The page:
Road construction and residential redevelopment is threatening thousands of beautiful heritage properties in Sydney’s North Shore suburbs and many other areas, and the government is planning vast redevelopment of the picturesque old maritime industrial areas west of the Harbour Bridge.

A nightmare vision

The government is arguing that half a million people will want to move to Sydney in the next 20 years, that inner city residents must make way for them and that resistance is both selfish and futile.

But there will always be a demand for accommodation in Sydney, and developer greed knows no time limits. Carrying the government’s argument to its logical conclusion, Sydney suburbs, particularly the inner city which has ready access to services, transport, work, recreation and of course the beautiful harbour and beaches, should be redeveloped not just for 20 years but beyond.

In this scenario the existing buildings would be pulled down and replaced with ever-taller structures, until, presumably, the limits of human engineering were reached, most of the inner city was covered with massive Dubai-style skyscrapers, and the city’s wonderful character was destroyed.

It’s an absurd, nightmare vision that should have no place in Australian town planning.

Other cities do the opposite. London, for example, places severe limits on redevelopment, takes vigorous and determined action to preserve its historic buildings, and severely restricts the number of private vehicles that can enter or even approach the inner city.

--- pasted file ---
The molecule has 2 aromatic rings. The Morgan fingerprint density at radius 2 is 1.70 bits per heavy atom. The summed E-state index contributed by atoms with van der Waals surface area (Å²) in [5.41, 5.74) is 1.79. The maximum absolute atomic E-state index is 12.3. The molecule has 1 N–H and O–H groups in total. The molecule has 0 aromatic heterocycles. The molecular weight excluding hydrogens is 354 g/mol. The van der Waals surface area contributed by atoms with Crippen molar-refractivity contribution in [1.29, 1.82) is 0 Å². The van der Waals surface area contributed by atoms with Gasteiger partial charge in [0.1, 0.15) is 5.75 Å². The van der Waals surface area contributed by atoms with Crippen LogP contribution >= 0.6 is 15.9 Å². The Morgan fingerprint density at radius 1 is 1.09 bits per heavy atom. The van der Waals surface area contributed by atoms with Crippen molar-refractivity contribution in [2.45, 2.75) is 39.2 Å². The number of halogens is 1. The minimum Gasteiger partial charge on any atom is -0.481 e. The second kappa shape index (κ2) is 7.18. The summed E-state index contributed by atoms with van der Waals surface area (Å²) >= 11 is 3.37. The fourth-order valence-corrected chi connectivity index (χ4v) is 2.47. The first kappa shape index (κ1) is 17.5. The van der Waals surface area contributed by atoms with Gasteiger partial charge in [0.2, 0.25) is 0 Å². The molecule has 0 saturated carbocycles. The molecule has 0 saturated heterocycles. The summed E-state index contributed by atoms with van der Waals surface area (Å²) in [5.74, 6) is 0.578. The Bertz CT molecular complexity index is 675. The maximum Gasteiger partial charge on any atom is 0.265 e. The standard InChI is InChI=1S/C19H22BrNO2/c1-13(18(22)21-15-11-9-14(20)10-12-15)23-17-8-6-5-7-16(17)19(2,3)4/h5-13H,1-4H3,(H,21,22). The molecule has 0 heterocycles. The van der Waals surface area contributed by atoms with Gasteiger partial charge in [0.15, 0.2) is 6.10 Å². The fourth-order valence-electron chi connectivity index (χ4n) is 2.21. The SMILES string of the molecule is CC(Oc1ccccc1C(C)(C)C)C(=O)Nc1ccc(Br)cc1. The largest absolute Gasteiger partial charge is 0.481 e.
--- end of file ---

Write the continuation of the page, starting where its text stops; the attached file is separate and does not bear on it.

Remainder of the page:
Its transport needs are largely met by trains and buses rather than private vehicles, and its growth is largely accommodated by redevelopment in former industrial sites and outlying low-density suburbs, and by the construction of new suburbs and towns.

Challenges and backdowns

Last week the federal government distanced itself from an outrageous report it had commissioned concerning sale and development of Sydney’s last undeveloped headland, between Malabar and Maroubra beaches.

The report said that selling the site would generate “a significant return for the government” and private investments of “up to $1 billion” during the construction phase.

It noted disdainfully that converting the land into a National Park would do “little to improve the economic capital of the site” and provide “little opportunity for the private sector to contribute”.

But Federal Minister for the Environment, Greg Hunt, frightened by plummeting opinion polls, global criticism of its environment policies, and the results of the Victorian elections, dumped the proposal. He gushed “I am passionate about ensuring this magnificent headland is retained in public hands forever”.

The Baird government’s intentions are also being challenged by local councils and dozens of community organisations.

In Newcastle the government’s hell-for-leather plan to discard the city’s rail line and open up the shoreline for development has been challenged in court by local residents.

Sydney City Council has announced it will oppose proposals for major extensions or alterations to the historic Miller Point houses by their new owners.

And Sydneysiders have watched with great interest the opposition of Melbourne residents to construction of another mammoth motorway, in a campaign which made a major contribution to defeat of the Liberal government.

The clear lesson from that struggle is that if you want to beat the greedy developers you have to dump the governments that serve their interests.

Next article – “Stop trying to control our people”